I try not to judge books from earlier eras from a twenty first century standpoint, but I find it hard to see the Christies as the model family the author would have us believe they are. The teenage children at boarding school have not seen their parents for 18 months; the wife is leaving her husband for six months to spend only a few weeks of that time with her children. Dysfunctional hardly begins to cover it, and the war is long over so that is not a factor. I agree that services families must ...more
Nov 25, 2019 rated it liked it
"Mrs. Tim Flies Home" is the fourth and final book in D.E. Stevenson's "Mrs. Tim" series, which began with "Mrs. Tim of the Regiment" (pre-World War II), followed by "Mrs. Tim Carries On" (set during the war) and "Mrs. Tim Gets a Job" (the immediate post-war era).

This book was first published in 1952, and was recently reissued in a new edition for the first time in many years. Like the other "Mrs. Tim" books, it takes the form of a diary kept by Hester (Mrs. Tim) Christie, while her husband
Niki (nikilovestoread)
Mrs. Tim Flies Home is the fourth and last book in the Mrs. Tim series. I have enjoyed these books so much and am going to miss the characters. I could relate to Hester in so many ways as she navigated married life with children. They are wonderful, comfort reads. This time round, we read Hester's diary as she travels home from Kenya where she has been with her husband to England where she will be spending the summer holidays with her children. I loved seeing the kids growing through the series. ...more
Aug 09, 2018 rated it it was amazing  ·  review of another edition
The final installation of the Mrs Tim series, neatly wraps up and gives the reader closure. We met again all the familiar characters. I was especially interested to find out what had happened to Annie, Betty and Bryan, as well as Major Morley.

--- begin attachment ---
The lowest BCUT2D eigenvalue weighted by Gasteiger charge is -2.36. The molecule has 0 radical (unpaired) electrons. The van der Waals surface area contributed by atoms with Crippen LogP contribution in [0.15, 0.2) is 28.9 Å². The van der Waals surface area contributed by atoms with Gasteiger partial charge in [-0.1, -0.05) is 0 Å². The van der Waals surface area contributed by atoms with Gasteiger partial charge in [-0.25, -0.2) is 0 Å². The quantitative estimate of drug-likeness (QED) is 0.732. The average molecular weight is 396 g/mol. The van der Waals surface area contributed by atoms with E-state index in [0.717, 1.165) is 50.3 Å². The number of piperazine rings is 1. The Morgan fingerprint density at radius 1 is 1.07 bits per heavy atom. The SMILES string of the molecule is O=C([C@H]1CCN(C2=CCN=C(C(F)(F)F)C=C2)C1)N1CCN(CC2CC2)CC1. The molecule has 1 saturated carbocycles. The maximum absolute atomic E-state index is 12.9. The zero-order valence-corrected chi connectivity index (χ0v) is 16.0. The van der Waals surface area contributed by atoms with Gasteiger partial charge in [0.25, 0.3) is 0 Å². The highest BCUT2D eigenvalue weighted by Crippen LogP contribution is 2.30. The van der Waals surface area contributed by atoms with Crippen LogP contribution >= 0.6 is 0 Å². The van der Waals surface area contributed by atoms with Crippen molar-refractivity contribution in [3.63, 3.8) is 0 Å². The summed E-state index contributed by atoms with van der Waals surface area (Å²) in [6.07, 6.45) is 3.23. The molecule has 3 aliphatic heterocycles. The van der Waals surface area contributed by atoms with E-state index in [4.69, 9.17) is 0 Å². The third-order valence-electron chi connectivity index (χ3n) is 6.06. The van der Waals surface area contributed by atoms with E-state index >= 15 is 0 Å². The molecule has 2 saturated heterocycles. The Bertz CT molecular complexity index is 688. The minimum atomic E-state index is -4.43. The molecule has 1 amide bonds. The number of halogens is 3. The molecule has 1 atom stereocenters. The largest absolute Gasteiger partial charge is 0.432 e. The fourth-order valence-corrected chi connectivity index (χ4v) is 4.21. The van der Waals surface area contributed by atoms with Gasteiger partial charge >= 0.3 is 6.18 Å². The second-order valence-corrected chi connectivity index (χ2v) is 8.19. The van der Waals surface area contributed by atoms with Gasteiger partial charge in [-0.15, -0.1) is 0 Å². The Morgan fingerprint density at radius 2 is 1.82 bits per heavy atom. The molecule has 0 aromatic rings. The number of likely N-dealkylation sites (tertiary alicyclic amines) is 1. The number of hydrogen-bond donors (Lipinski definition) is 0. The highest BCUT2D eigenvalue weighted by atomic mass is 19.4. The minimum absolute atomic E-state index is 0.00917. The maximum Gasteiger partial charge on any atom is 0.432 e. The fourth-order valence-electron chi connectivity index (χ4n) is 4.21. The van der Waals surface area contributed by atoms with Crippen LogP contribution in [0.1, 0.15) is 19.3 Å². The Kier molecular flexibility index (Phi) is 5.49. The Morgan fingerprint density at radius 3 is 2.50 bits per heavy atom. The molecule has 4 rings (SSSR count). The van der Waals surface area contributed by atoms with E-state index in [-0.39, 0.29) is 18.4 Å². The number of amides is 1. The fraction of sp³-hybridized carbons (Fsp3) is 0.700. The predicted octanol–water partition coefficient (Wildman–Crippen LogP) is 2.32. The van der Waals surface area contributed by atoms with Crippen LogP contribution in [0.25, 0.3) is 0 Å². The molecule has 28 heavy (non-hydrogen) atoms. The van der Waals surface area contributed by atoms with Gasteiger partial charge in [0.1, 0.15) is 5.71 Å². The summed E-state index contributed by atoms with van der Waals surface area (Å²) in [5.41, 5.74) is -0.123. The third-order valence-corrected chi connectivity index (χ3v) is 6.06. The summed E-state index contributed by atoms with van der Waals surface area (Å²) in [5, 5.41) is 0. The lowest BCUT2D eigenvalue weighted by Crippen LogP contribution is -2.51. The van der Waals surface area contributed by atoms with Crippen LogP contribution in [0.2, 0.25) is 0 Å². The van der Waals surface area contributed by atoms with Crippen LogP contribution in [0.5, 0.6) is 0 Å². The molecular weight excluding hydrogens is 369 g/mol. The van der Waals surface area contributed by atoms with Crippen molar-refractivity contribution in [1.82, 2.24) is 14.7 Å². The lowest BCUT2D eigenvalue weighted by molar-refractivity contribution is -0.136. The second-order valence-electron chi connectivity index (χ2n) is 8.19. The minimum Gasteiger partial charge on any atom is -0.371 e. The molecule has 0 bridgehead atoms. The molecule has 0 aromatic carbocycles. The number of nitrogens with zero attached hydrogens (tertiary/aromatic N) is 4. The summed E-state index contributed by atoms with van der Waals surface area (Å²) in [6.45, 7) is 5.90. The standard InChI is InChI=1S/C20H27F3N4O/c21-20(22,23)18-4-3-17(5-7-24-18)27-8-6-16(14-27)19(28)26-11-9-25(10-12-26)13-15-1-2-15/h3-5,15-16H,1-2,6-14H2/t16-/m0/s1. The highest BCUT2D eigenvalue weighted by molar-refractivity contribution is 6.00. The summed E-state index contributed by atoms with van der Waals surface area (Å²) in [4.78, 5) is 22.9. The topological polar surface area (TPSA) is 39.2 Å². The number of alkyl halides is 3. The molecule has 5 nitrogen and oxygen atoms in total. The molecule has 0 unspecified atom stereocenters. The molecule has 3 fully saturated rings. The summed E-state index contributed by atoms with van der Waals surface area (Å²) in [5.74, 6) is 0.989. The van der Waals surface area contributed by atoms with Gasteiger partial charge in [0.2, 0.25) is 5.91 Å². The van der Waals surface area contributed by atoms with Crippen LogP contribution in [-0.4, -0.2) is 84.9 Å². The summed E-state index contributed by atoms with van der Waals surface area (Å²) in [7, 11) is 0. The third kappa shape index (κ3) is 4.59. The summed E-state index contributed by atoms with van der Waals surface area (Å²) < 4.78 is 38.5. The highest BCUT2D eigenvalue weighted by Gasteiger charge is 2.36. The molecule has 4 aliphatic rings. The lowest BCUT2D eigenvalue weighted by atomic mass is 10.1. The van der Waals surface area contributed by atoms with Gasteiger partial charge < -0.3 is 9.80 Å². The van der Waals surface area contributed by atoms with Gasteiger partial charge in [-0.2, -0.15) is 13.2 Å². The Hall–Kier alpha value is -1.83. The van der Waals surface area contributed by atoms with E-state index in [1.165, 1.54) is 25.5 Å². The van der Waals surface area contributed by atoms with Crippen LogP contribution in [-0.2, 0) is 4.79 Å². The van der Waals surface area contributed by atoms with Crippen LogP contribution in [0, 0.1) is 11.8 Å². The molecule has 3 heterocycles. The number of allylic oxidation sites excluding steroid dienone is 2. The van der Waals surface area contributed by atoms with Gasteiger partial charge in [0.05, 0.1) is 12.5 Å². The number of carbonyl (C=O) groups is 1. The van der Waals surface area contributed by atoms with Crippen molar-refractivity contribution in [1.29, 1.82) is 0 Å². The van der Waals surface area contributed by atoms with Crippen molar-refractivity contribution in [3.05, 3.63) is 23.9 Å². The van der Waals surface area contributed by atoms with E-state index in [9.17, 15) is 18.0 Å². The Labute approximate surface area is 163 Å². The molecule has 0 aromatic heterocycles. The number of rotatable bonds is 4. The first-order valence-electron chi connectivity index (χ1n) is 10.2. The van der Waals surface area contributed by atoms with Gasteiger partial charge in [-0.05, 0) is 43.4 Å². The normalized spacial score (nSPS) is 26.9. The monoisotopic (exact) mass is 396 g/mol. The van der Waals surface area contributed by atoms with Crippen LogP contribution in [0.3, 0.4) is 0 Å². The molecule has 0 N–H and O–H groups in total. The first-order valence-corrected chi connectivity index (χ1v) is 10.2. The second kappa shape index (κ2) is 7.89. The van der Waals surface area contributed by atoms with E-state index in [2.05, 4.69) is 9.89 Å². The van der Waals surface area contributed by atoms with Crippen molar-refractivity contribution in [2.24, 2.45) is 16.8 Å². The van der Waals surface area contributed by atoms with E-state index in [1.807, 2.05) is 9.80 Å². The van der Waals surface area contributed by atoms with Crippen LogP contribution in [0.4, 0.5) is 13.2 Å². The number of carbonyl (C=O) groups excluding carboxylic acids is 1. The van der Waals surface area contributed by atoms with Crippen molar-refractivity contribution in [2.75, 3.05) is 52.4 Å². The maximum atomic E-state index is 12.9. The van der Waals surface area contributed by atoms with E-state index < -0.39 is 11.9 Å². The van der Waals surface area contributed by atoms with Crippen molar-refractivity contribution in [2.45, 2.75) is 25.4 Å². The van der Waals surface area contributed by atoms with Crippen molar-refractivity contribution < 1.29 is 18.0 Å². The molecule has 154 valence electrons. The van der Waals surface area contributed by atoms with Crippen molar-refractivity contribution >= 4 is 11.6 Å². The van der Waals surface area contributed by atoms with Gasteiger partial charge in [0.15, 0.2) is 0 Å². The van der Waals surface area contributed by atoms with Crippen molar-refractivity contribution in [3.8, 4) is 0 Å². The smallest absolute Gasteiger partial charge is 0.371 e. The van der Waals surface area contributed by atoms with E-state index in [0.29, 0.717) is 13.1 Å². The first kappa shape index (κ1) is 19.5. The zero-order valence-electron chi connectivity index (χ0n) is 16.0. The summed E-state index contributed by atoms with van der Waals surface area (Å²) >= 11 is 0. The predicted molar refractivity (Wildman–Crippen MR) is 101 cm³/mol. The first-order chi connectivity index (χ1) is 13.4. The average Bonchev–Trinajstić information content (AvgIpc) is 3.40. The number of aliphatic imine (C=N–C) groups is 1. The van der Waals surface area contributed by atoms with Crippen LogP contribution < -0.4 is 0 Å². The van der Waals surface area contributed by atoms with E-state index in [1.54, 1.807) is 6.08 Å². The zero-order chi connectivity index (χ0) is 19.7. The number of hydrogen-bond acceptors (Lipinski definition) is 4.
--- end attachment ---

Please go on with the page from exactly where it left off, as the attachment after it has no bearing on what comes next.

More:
It is always fun to read Hester's diary, and I always feel that I should really start journaling again. If only I had the time!

If you haven't read any of DE Stevenson's books and you're thinking of starting, I would highly recommend you begin with this
Jan 11, 2018 rated it it was amazing  ·  review of another edition
I ADORE Hester Christie. What a fascinating creature. She's proper but not fastidious. She's lively yet mellow. She's unassuming yet discerning. I endeavor to be half the woman Hester Christie is! For a bit I was slightly bewildered about her ignorance of Tony's undying devotion to her. But if she realized it, or rather, if the character of her realized it, there would be instant awkwardness and a severing of ties with him. Then we would be bereft of the special banter and mutual affection ...more
Feb 16, 2019 rated it liked it  ·  review of another edition
Shelves: series, fiction, kindle
This review has been hidden because it contains spoilers. To view it, click here.
Stephanie C
I wish there were a 5th book; I want to see them finally settled in their own house. And I'm just starting to like her children, now that they're grown up.

I loved the reference to Mr. Grace and Chevis Green!
Jul 16, 2019 rated it really liked it  ·  review of another edition
Love these thoroughly corny, old-fashioned British novels!
Jun 26, 2017 rated it liked it  ·  review of another edition
Shelves: bed-books
A very soothing read at the time, but a month later I don't remember much about it.
Jul 22, 2019 rated it really liked it  ·  review of another edition
As always, light and enjoyable. Written as only DE Stevenson can.
Debbie Brown
Mar 21, 2019 rated it it was amazing  ·  review of another edition
Shelves: british-fiction
I didn't realize this was book 4, but I enjoyed it.
This is the final book in Stevenson's "Mrs. Tim" series about Hester Christie, a young(-ish, in this one) British wife and mother. This installment begins with Hester "flying home" to England from Kenya, where her husband, Tim, an Army officer, is stationed. She's taken a house in the small village of Old Quinings for the summer and fall, and in the way of the series, the book recounts her "adventures" there in journal form.

As with all the "Mrs. Tim" books, this book is character- and
This final book in the Mrs. Tim series, was like the others, a light, pleasant and fun read!

Hester Christie has now returned from Kenya where Tim is stationed. She has leased a house in the village of Old Quinings, and, coincidentally, she meets a future neighbor on the train coming home from London. On her way back, Hester has a stopover in Rome and she also comes across their old friend Tony Morley there, which is to have dire consequences for her later on.